Advent — 4

This coming Sunday, December 23, is the Fourth Sunday of Advent. We’ll spend this week preparing ourselves to light the Candle of Peace.

 

Monday, December 17

Read: 1 Peter 1:17-21

Consider: Peter teaches us to live our lives “as foreigners here” (1:17). This instruction has given us a title that many of us embrace. We call ourselves “resident aliens.”

Whenever I remember that I am a resident alien, I feel the sentiment expressed by the late Rich Mullins…

Nobody tells you when you get born here 
How much you’ll come to love it 
And how you’ll never belong here 
So I call you my country 
And I’ll be lonely for my home

Now let’s not get confused. Our home is not some faraway place. Our call is not to live on this earth wishing we were somewhere else—wishing that we could be done with our time here.

Now, of course, sometimes that is the case. I work with terminally ill people and most of the patients I serve have struggled for a long time. Often, they will share how tired they are and how ready they are for the next chapter. They’re not living in despair. They’re living in hope. And they’re ready for that hope to be fulfilled.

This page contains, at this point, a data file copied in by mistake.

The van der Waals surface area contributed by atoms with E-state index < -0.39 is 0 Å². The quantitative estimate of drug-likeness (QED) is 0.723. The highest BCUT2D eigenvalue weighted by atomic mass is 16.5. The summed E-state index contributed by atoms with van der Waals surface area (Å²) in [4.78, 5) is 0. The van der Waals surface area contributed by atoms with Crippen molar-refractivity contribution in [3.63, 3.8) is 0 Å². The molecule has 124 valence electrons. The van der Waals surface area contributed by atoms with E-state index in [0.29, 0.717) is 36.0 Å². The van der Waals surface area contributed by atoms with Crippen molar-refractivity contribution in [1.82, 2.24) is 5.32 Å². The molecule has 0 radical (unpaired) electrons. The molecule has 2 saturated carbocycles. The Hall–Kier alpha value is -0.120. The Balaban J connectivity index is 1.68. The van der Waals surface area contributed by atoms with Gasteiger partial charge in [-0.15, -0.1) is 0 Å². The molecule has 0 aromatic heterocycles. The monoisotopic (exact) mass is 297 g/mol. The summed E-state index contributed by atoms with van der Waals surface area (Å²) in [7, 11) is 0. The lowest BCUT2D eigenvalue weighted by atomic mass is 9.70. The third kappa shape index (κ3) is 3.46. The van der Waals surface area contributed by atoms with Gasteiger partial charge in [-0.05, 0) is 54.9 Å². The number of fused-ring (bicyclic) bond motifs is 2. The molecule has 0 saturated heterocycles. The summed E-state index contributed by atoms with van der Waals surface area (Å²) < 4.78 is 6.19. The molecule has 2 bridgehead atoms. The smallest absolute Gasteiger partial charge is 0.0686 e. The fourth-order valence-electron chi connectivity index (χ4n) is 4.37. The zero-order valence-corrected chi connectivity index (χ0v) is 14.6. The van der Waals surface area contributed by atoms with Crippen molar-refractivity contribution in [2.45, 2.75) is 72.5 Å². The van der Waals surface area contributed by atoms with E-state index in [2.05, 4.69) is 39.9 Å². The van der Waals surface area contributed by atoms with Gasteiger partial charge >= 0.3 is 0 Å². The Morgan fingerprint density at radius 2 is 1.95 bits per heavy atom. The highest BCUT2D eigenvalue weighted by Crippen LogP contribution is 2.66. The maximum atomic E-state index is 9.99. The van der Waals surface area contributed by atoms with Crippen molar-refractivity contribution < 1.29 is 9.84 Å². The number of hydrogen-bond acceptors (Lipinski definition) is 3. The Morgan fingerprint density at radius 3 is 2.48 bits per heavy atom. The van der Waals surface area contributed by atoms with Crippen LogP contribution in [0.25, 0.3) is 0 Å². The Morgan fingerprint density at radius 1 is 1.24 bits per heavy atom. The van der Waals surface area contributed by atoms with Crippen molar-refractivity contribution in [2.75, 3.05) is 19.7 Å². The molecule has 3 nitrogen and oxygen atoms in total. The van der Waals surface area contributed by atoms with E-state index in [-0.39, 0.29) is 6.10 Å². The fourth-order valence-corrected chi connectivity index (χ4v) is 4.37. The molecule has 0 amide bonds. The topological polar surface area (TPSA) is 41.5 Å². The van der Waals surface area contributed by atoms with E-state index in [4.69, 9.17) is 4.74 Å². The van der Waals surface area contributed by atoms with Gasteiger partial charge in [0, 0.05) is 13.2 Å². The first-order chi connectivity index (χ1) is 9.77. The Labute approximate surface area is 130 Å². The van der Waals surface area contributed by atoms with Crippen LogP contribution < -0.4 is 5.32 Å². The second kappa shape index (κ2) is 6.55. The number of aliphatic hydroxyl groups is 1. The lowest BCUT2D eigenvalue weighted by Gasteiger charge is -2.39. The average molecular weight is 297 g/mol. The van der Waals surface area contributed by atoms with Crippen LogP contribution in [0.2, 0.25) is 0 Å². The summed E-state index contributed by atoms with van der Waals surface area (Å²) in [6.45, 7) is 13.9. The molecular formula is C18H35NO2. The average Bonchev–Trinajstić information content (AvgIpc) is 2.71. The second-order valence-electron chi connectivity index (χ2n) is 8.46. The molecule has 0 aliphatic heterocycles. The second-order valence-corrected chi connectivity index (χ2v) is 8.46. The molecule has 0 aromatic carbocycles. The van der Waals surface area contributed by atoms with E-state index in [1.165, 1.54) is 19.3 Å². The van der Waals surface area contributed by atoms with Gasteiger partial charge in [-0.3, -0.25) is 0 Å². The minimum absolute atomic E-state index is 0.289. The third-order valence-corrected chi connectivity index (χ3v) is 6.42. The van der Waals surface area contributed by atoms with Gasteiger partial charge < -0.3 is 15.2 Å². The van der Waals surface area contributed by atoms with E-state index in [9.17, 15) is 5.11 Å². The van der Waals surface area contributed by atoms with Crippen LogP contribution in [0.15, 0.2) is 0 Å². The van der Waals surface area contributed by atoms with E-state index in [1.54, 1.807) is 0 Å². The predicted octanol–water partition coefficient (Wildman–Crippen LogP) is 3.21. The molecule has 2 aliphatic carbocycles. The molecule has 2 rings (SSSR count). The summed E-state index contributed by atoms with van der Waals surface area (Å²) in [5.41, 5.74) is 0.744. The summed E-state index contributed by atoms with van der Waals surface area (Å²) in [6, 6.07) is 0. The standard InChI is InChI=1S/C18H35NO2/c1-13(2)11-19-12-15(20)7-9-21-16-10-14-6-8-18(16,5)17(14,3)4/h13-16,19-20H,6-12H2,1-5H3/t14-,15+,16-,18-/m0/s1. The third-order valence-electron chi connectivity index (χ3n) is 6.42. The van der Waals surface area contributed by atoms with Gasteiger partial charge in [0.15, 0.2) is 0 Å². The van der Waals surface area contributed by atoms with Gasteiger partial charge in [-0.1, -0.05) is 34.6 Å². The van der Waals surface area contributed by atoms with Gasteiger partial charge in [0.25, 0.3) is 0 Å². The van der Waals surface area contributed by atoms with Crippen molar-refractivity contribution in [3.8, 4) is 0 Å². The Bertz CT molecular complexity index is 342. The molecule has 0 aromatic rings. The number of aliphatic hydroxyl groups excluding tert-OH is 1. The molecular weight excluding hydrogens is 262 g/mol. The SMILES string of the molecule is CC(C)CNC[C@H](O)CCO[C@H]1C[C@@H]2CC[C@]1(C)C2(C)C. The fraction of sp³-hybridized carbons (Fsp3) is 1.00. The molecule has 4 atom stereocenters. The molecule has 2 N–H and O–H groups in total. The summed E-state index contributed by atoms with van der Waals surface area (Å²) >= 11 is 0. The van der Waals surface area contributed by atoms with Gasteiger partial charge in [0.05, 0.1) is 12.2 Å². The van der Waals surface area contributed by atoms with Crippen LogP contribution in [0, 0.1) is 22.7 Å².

But most of us are not there yet. We’re glad to be on this earth and we want to make the most of it. We don’t want to simply survive. We want a life that is full of love and purpose and passion. We’re not longing for a home in the sky.

So again, our home is not some faraway place. Christ is our home. While we are planted on terra firma, we live in a new reality. The joy of this world is real because our values and purpose do not originate here.

Our model is the one who came from the eternal and inhabited time. He embraced our flesh and our humanity, being born of a woman to fully enter our reality. And the One who came in the flesh will one make our world his home, and in so doing, make it our home as well.